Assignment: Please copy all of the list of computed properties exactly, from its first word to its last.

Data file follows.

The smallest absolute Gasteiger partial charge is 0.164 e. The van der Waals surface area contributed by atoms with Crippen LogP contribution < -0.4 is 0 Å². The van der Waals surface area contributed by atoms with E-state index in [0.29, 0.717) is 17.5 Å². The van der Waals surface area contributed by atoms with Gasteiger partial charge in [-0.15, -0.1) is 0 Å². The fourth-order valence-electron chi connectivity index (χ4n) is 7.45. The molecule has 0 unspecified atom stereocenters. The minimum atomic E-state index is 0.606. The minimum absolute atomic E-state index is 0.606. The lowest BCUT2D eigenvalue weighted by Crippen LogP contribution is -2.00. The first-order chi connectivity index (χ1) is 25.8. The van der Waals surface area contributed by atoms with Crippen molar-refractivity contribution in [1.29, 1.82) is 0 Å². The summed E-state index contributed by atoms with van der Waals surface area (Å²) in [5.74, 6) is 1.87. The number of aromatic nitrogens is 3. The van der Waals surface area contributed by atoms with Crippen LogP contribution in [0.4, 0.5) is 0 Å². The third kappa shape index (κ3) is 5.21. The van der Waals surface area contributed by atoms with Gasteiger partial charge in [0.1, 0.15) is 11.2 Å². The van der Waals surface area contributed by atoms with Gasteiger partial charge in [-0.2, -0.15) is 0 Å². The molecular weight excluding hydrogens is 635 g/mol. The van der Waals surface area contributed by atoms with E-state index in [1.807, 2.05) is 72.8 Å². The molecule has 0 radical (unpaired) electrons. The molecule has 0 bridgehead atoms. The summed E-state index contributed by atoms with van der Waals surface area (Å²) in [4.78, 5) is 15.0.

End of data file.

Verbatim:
The smallest absolute Gasteiger partial charge is 0.164 e. The van der Waals surface area contributed by atoms with Crippen LogP contribution < -0.4 is 0 Å². The van der Waals surface area contributed by atoms with E-state index in [0.29, 0.717) is 17.5 Å². The van der Waals surface area contributed by atoms with Gasteiger partial charge in [-0.15, -0.1) is 0 Å². The fourth-order valence-electron chi connectivity index (χ4n) is 7.45. The molecule has 0 unspecified atom stereocenters. The minimum atomic E-state index is 0.606. The minimum absolute atomic E-state index is 0.606. The lowest BCUT2D eigenvalue weighted by Crippen LogP contribution is -2.00. The first-order chi connectivity index (χ1) is 25.8. The van der Waals surface area contributed by atoms with Crippen molar-refractivity contribution in [1.29, 1.82) is 0 Å². The summed E-state index contributed by atoms with van der Waals surface area (Å²) in [5.74, 6) is 1.87. The number of aromatic nitrogens is 3. The van der Waals surface area contributed by atoms with Crippen LogP contribution in [0.4, 0.5) is 0 Å². The third kappa shape index (κ3) is 5.21. The van der Waals surface area contributed by atoms with Gasteiger partial charge in [0.1, 0.15) is 11.2 Å². The van der Waals surface area contributed by atoms with Gasteiger partial charge in [-0.2, -0.15) is 0 Å². The molecular weight excluding hydrogens is 635 g/mol. The van der Waals surface area contributed by atoms with E-state index in [1.807, 2.05) is 72.8 Å². The molecule has 0 radical (unpaired) electrons. The molecule has 0 bridgehead atoms. The summed E-state index contributed by atoms with van der Waals surface area (Å²) in [4.78, 5) is 15.0.